Mindi B. Levin, BSPH Faculty
Mindi B. Levin, MS, CHES ® is the Founder/Director of SOURCE, the community engagement and service-learning center for the JHU Schools of Public Health, Nursing, and Medicine. SOURCE’s mission is to engage the health professional schools and Baltimore communities in mutually beneficial partnerships that promote health and social justice. Opportunities coordinated through SOURCE provide professional development opportunities for students, while simultaneously responding to community-identified needs. Together with her team, Mindi has worked to integrate public health practice and community engagement activities into the academic curriculum, and to provide programs and services that embrace the values of service, justice, diversity, and reciprocity. She teaches and supports a variety of service-learning courses, and trains faculty and community leaders in service-learning pedagogy. She created and serves as faculty co-sponsor for the Community-Based Public Health certificate. Other initiatives that Mindi has helped develop include: The Connection Community Consultants, SOURCE HIV Counseling and Testing, SOURCE Service-Learning Faculty and Community Fellows, SOURCE Service Scholars, The Identity Clinic, and Baltimore Action Projects. Mindi’s work has been recognized with a multitude of honors, including the Institutional Leadership Award from Campus Compact of the MidAtlantic, Excellence in Practice from ACPA College Student Educators International, Michael Jenkins Humanitarian Award from Operation PULSE, and Very Important Professionals by the Daily Record. Over 13,000 JHU students have logged more than 400,000 hours of service in Baltimore through SOURCE since 2005.

Jason Terrell and Mario Shaw, Ed ’15 (MS) (both)
Jason Terrell and Mario Javon Shaw, roommates during their time as members of the Teach For America 2012 Charlotte, North Carolina cohort, are co-founders of Profound Gentlemen, an organization dedicated to building community for male educators of color. While teaching, Mario created The Brotherhood, a program to address the needs of his young black male students, and Jason served as a mentor, athletic coach, and tutor. The two came away from their experience with a goal: they want to see more African-American male teachers. They believe that to eliminate the school-to-prison pipeline for boys of color, more African-American male teachers are needed in schools. Since starting the nonprofit, they have expanded to several states and currently have a membership of 250 educators. Participants are placed in a small cohort with a leader who supports them in character and content development, as well as in setting goals to increase community impact. As a result, Profound Gentlemen members have been able to step into leadership roles, make a greater impact in their schools and communities, and receive the support they need to return to their classrooms and impact boys of color. Their goal is to see 90 percent of Profound Gentlemen educators return to the education sector better prepared to affect all students and 90 percent of boys of color engaged through their Code Orange curriculum matriculate through their K-12 experience prepared for college and career opportunities. Jason and Mario were named as part of the 2018 Forbes magazine’s “30 Under 30” list for their work.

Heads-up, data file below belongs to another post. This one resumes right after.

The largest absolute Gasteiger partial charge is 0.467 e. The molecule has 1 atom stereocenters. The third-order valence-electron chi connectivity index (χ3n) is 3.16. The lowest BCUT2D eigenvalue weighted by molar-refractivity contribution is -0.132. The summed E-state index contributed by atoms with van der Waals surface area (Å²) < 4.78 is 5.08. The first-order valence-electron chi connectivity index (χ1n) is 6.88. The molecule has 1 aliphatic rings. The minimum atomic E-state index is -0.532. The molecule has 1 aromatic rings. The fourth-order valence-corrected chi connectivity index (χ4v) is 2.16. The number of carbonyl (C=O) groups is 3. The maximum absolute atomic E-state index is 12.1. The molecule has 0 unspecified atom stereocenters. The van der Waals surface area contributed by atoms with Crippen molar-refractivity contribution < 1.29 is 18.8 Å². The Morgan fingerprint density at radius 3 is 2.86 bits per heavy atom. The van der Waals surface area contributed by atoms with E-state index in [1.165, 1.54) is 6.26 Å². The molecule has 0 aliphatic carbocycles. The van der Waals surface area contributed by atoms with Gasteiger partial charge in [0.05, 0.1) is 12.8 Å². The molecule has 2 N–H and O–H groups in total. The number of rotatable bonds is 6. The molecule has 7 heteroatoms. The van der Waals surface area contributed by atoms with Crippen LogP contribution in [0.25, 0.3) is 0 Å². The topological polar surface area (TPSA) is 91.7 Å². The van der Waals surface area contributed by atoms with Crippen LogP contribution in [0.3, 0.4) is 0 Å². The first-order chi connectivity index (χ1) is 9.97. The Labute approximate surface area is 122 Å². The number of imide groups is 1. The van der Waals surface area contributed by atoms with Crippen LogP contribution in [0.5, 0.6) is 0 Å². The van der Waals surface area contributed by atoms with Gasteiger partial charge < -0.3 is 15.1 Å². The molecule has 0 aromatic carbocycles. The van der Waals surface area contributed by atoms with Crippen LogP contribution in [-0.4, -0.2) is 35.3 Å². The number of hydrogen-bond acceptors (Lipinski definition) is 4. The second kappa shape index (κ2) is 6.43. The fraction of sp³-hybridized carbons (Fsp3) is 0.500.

Danna Thomas, Ed ’13 (MS)
Danna Thomas is the founder and CEO of Happy Teacher Revolution. She was a member of the Teach For America 2010 Baltimore cohort and was placed in the Baltimore City Public Schools. As a new teacher, Danna frequently found herself becoming a source of stability, structure, and support for students. The responsibility was a point of pride for her—to help children through teaching. She found herself plagued by funding shortages, degraded and dangerous buildings, and rampant personnel mismanagement. She was affected by the traumas her students brought with them, too—parental suicides, exposure to gun violence, extreme poverty. Despite her drive to make a difference, she felt herself burning out from the stress and the secondhand trauma she experienced on the job. These experiences drove her to seek out guidance through the Johns Hopkins Social Innovation Lab to jump-start her vision of improving wellness resources for teachers in the creation of Happy Teacher Revolution (HTR). HTR is a network of teachers that serves as a support system for teachers who are struggling with the shame, blame, guilt and difficulties of balancing an incredibly demanding profession with their own sense of self and happiness. HTR strives to empower teachers to push back on these expectations in hopes of them striking a balance between excellent teaching and personal sustainability. Modeled on 12‐step programs such as Alcoholics Anonymous, Happy Teacher Revolution promotes social‐emotional sharing, professional development, and self‐care for teachers through support groups and an online curriculum. Danna’s work was featured in the Johns Hopkins Hub in November 2018 and the spring issue of the Johns Hopkins Magazine.